Looks like address quality in Oklahoma is going to continue to suffer, at least for a while. Some good news and bad news from the OKGIS community: First, the good news: Addresses are available under a license compatible with OSM. The bad news: $50 per county, and Oklahoma’s got 77 counties, and only centroids. So, it’s going to cost more than my truck did to be able to import a complete set of Oklahoma addresses. Damn!

Location: Layman, Tulsa, Tulsa County, Oklahoma, 74128, United States

Comment from CloCkWeRX on 6 May 2015 at 05:05

Should list some of them in - for example

Comment from Baloo Uriza on 6 May 2015 at 07:00

The level of difficulty is that even though this data is digital, this might actually require driving to 77 different cities and picking up 77 CDROMs…which I’m not personally opposed to doing at all, since I could trade shifts with a coworker and start doing it on my days off (along with collecting other data using Mapillary), but the expense of doing so is prohibitive.

Comment from Pieren on 6 May 2015 at 12:07

You say the license is compatible with OSM , which means … “open” and “free to redistribute”, How can they charge a dataset which is “free to redistribute” ? Only the first guy will pay for them and will be able to republish them for free ! Or not ?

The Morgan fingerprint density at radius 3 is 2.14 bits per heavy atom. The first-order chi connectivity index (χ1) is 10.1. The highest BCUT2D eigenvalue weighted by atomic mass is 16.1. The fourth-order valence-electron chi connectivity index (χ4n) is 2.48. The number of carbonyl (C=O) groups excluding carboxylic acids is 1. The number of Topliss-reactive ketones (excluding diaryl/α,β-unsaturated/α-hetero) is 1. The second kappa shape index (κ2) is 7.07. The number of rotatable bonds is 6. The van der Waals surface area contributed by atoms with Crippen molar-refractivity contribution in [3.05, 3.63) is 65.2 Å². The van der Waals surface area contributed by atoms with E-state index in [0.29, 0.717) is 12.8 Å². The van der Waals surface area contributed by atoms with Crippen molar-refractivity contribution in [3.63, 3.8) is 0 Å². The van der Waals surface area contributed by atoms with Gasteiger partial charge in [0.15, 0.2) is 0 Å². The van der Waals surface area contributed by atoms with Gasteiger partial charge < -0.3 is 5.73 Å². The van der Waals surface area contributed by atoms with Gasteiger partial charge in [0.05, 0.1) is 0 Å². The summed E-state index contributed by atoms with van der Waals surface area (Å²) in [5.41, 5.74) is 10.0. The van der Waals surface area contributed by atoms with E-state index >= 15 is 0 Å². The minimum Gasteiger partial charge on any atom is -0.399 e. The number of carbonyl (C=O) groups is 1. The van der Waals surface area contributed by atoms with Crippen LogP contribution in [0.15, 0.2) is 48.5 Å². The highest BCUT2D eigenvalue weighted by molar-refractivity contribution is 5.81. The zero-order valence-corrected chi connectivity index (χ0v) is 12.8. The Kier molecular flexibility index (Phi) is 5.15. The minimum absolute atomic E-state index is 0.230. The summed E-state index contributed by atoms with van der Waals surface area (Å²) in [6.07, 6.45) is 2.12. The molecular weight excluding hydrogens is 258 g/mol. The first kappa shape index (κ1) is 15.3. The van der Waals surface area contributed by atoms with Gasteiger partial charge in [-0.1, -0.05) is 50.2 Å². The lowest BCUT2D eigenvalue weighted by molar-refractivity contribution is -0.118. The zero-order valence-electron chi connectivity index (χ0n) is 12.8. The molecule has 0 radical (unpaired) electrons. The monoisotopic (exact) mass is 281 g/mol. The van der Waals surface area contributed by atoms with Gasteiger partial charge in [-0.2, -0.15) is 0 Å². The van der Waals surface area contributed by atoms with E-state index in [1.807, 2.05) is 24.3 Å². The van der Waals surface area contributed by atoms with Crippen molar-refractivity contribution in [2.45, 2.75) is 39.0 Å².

Comment from Baloo Uriza on 6 May 2015 at 12:57

This seems to be a common thing with local US governments. The data is open, but often citing some really thin vineer of excuses to charge for access to the data directly from them. The primary audience tends to be realtors and land developers who generally don’t give a shit about spending the $50 to get the current official dataset.

Comment from skorasaurus on 6 May 2015 at 17:22

That’s a bummer.

ODI (Open Data Institute) and Open Addresses would be really interested to learn more about the situation including the specific legalese, etc.

Have you contacted them?

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